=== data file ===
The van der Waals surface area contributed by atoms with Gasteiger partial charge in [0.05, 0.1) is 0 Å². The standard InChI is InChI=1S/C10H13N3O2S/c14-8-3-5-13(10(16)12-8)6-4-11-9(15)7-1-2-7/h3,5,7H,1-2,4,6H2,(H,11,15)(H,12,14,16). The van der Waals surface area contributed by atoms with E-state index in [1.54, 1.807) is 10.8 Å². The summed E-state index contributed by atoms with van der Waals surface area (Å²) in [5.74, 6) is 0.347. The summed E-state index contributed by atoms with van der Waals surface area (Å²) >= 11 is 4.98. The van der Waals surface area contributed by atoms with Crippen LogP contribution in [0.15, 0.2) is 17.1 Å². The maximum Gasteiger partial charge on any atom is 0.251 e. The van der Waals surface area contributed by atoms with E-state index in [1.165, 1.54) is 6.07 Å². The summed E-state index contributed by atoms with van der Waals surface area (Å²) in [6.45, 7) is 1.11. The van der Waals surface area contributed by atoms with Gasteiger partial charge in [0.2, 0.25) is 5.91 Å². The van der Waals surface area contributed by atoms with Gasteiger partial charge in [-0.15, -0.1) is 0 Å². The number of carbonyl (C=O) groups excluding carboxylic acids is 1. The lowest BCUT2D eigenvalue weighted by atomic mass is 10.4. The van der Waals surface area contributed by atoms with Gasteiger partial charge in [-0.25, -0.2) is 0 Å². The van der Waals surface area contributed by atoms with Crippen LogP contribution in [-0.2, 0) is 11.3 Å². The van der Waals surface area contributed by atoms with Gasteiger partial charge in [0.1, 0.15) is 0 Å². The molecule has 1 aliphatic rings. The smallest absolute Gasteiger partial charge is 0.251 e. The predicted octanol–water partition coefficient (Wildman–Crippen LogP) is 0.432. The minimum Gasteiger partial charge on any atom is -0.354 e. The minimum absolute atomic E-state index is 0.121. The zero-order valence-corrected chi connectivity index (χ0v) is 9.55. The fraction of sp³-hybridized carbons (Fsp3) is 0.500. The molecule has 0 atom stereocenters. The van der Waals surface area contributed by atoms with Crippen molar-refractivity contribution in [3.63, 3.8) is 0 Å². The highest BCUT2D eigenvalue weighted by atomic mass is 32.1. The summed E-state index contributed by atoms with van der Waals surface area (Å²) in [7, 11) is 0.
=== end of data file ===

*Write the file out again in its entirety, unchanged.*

The van der Waals surface area contributed by atoms with Gasteiger partial charge in [0.05, 0.1) is 0 Å². The standard InChI is InChI=1S/C10H13N3O2S/c14-8-3-5-13(10(16)12-8)6-4-11-9(15)7-1-2-7/h3,5,7H,1-2,4,6H2,(H,11,15)(H,12,14,16). The van der Waals surface area contributed by atoms with E-state index in [1.54, 1.807) is 10.8 Å². The summed E-state index contributed by atoms with van der Waals surface area (Å²) in [5.74, 6) is 0.347. The summed E-state index contributed by atoms with van der Waals surface area (Å²) >= 11 is 4.98. The van der Waals surface area contributed by atoms with Crippen LogP contribution in [0.15, 0.2) is 17.1 Å². The maximum Gasteiger partial charge on any atom is 0.251 e. The van der Waals surface area contributed by atoms with E-state index in [1.165, 1.54) is 6.07 Å². The summed E-state index contributed by atoms with van der Waals surface area (Å²) in [6.45, 7) is 1.11. The van der Waals surface area contributed by atoms with Gasteiger partial charge in [0.2, 0.25) is 5.91 Å². The van der Waals surface area contributed by atoms with Gasteiger partial charge in [-0.15, -0.1) is 0 Å². The number of carbonyl (C=O) groups excluding carboxylic acids is 1. The lowest BCUT2D eigenvalue weighted by atomic mass is 10.4. The van der Waals surface area contributed by atoms with Gasteiger partial charge in [-0.25, -0.2) is 0 Å². The van der Waals surface area contributed by atoms with Crippen LogP contribution in [-0.2, 0) is 11.3 Å². The van der Waals surface area contributed by atoms with Gasteiger partial charge in [0.1, 0.15) is 0 Å². The molecule has 1 aliphatic rings. The smallest absolute Gasteiger partial charge is 0.251 e. The predicted octanol–water partition coefficient (Wildman–Crippen LogP) is 0.432. The minimum Gasteiger partial charge on any atom is -0.354 e. The minimum absolute atomic E-state index is 0.121. The zero-order valence-corrected chi connectivity index (χ0v) is 9.55. The fraction of sp³-hybridized carbons (Fsp3) is 0.500. The molecule has 0 atom stereocenters. The van der Waals surface area contributed by atoms with Crippen molar-refractivity contribution in [3.63, 3.8) is 0 Å². The highest BCUT2D eigenvalue weighted by atomic mass is 32.1. The summed E-state index contributed by atoms with van der Waals surface area (Å²) in [7, 11) is 0.